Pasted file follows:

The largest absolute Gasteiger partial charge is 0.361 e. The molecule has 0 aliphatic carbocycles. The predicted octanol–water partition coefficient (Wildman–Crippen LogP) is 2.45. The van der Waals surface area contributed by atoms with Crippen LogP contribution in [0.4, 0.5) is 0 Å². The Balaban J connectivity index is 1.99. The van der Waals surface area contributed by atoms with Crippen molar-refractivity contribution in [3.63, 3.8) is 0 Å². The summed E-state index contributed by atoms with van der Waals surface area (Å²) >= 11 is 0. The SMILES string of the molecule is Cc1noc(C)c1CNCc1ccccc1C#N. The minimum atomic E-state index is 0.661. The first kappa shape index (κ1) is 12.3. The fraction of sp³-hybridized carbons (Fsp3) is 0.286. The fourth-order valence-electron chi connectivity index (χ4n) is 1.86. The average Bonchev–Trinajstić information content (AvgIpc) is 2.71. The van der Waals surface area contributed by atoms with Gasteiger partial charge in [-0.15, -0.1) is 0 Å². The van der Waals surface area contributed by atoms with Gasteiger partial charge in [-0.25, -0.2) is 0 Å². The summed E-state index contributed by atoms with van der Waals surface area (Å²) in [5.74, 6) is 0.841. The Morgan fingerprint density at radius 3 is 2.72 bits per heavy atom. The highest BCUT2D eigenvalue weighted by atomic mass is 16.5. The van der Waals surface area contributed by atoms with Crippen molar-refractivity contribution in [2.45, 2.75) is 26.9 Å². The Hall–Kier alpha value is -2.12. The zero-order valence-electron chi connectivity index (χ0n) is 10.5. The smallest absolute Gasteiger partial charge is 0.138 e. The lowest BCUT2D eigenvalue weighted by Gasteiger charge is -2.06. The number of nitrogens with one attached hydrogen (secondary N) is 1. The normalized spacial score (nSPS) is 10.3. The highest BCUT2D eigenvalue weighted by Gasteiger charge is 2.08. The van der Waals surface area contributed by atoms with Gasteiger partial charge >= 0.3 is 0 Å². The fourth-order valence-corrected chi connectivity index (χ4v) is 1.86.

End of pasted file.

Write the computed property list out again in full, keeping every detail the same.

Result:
The largest absolute Gasteiger partial charge is 0.361 e. The molecule has 0 aliphatic carbocycles. The predicted octanol–water partition coefficient (Wildman–Crippen LogP) is 2.45. The van der Waals surface area contributed by atoms with Crippen LogP contribution in [0.4, 0.5) is 0 Å². The Balaban J connectivity index is 1.99. The van der Waals surface area contributed by atoms with Crippen molar-refractivity contribution in [3.63, 3.8) is 0 Å². The summed E-state index contributed by atoms with van der Waals surface area (Å²) >= 11 is 0. The SMILES string of the molecule is Cc1noc(C)c1CNCc1ccccc1C#N. The minimum atomic E-state index is 0.661. The first kappa shape index (κ1) is 12.3. The fraction of sp³-hybridized carbons (Fsp3) is 0.286. The fourth-order valence-electron chi connectivity index (χ4n) is 1.86. The average Bonchev–Trinajstić information content (AvgIpc) is 2.71. The van der Waals surface area contributed by atoms with Gasteiger partial charge in [-0.15, -0.1) is 0 Å². The van der Waals surface area contributed by atoms with Gasteiger partial charge in [-0.25, -0.2) is 0 Å². The summed E-state index contributed by atoms with van der Waals surface area (Å²) in [5.74, 6) is 0.841. The Morgan fingerprint density at radius 3 is 2.72 bits per heavy atom. The highest BCUT2D eigenvalue weighted by atomic mass is 16.5. The van der Waals surface area contributed by atoms with Crippen molar-refractivity contribution in [2.45, 2.75) is 26.9 Å². The Hall–Kier alpha value is -2.12. The zero-order valence-electron chi connectivity index (χ0n) is 10.5. The smallest absolute Gasteiger partial charge is 0.138 e. The lowest BCUT2D eigenvalue weighted by Gasteiger charge is -2.06. The number of nitrogens with one attached hydrogen (secondary N) is 1. The normalized spacial score (nSPS) is 10.3. The highest BCUT2D eigenvalue weighted by Gasteiger charge is 2.08. The van der Waals surface area contributed by atoms with Gasteiger partial charge >= 0.3 is 0 Å². The fourth-order valence-corrected chi connectivity index (χ4v) is 1.86.